During recent national investigations, 173 Chinese steel firms have been found to have violated the country’s environmental policies. According to the Ministry of Environmental Protection, inspection teams had been established in July to decide if the country’s steel sector was meeting the state and emission standards.
After examining 1,019 steel firms across the country, 173 firms were found to have broken the rules, 62 were involved in illegal construction, and the remaining 35 had exceeded the state emission limits, says the ministry’s official publication. Twenty three (23) of the offending firms have been asked to cut down production, while 29 others have been shut down briefly in order to “solve” their problems. A total of 18.9 million Yuan ($2.8 million) has been imposed on these firms, and three officials have been arrested.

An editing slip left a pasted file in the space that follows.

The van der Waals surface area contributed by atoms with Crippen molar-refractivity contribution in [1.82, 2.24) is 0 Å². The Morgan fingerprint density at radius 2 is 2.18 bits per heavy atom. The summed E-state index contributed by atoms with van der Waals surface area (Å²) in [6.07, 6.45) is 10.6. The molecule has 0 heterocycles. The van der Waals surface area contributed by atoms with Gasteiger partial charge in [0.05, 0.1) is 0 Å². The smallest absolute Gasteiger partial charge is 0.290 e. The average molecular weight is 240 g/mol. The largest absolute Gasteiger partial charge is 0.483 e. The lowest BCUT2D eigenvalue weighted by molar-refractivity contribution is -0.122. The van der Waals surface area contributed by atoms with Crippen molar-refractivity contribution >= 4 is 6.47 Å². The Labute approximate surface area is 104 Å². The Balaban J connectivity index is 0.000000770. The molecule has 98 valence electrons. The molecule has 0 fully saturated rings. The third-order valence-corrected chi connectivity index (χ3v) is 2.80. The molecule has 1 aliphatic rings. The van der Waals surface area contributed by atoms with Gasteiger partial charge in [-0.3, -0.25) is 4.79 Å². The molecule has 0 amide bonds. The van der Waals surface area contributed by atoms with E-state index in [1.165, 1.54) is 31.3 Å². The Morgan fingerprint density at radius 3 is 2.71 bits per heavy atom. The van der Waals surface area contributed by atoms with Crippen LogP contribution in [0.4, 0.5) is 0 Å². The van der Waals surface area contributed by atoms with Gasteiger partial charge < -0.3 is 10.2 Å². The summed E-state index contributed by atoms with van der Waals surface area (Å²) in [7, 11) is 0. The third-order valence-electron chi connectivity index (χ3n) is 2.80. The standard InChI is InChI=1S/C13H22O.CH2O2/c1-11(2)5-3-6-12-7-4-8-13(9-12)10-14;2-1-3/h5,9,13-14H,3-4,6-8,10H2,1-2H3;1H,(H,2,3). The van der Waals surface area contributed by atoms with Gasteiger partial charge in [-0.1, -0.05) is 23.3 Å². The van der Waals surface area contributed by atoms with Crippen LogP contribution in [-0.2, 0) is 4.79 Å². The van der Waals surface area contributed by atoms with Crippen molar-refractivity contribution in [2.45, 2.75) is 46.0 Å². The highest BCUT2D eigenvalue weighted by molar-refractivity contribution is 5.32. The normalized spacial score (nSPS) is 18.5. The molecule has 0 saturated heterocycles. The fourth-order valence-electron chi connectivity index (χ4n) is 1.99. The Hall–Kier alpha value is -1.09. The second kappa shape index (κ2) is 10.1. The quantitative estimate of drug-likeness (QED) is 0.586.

The country has promised to put down law-breaking companies, and the local governments that protect them, and also to use better and sturdy environmental standards, to help put down about 100-150 million tonnes of surplus steel to be produced over the next five years.
As part of its war on pollution, the Environment Ministry, this year, was given authority to send inspection teams to local regions without fore warning, in order to get the defaulting firms red-handed. They were also given the authority to summon senior provincial officials to explain their behavior, to bring down illegally behaved firms, and to cooperate with the government.